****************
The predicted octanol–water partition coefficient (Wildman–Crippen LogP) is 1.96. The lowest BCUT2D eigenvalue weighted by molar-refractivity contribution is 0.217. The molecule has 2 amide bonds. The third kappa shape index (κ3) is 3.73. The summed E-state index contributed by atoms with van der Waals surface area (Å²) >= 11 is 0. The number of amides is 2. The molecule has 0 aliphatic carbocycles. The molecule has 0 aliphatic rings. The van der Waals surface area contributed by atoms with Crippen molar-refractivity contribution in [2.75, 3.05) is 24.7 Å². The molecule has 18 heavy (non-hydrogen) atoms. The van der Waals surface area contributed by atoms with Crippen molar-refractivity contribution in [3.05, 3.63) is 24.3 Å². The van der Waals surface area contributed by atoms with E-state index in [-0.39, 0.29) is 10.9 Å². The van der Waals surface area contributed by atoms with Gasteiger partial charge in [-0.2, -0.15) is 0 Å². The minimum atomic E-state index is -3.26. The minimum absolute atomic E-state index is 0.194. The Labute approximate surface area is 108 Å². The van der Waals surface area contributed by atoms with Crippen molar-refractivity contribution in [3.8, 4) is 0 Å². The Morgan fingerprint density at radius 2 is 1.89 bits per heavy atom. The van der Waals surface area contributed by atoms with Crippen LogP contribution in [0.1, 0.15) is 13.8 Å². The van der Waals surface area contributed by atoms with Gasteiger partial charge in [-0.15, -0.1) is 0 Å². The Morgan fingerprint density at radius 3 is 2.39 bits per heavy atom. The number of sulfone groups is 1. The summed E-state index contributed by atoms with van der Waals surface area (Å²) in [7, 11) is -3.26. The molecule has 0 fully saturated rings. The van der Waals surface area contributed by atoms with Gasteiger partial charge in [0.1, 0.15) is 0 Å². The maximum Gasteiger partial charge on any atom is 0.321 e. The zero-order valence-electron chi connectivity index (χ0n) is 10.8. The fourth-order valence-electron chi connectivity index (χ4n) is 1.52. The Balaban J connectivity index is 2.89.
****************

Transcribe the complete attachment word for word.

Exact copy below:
The predicted octanol–water partition coefficient (Wildman–Crippen LogP) is 1.96. The lowest BCUT2D eigenvalue weighted by molar-refractivity contribution is 0.217. The molecule has 2 amide bonds. The third kappa shape index (κ3) is 3.73. The summed E-state index contributed by atoms with van der Waals surface area (Å²) >= 11 is 0. The number of amides is 2. The molecule has 0 aliphatic carbocycles. The molecule has 0 aliphatic rings. The van der Waals surface area contributed by atoms with Crippen molar-refractivity contribution in [2.75, 3.05) is 24.7 Å². The molecule has 18 heavy (non-hydrogen) atoms. The van der Waals surface area contributed by atoms with Crippen molar-refractivity contribution in [3.05, 3.63) is 24.3 Å². The van der Waals surface area contributed by atoms with E-state index in [-0.39, 0.29) is 10.9 Å². The van der Waals surface area contributed by atoms with Gasteiger partial charge in [-0.2, -0.15) is 0 Å². The minimum atomic E-state index is -3.26. The minimum absolute atomic E-state index is 0.194. The Labute approximate surface area is 108 Å². The van der Waals surface area contributed by atoms with Crippen molar-refractivity contribution in [3.8, 4) is 0 Å². The Morgan fingerprint density at radius 2 is 1.89 bits per heavy atom. The van der Waals surface area contributed by atoms with Crippen LogP contribution in [0.1, 0.15) is 13.8 Å². The van der Waals surface area contributed by atoms with Gasteiger partial charge in [-0.15, -0.1) is 0 Å². The Morgan fingerprint density at radius 3 is 2.39 bits per heavy atom. The number of sulfone groups is 1. The summed E-state index contributed by atoms with van der Waals surface area (Å²) in [7, 11) is -3.26. The molecule has 0 fully saturated rings. The van der Waals surface area contributed by atoms with Gasteiger partial charge in [0.1, 0.15) is 0 Å². The maximum Gasteiger partial charge on any atom is 0.321 e. The zero-order valence-electron chi connectivity index (χ0n) is 10.8. The fourth-order valence-electron chi connectivity index (χ4n) is 1.52. The Balaban J connectivity index is 2.89.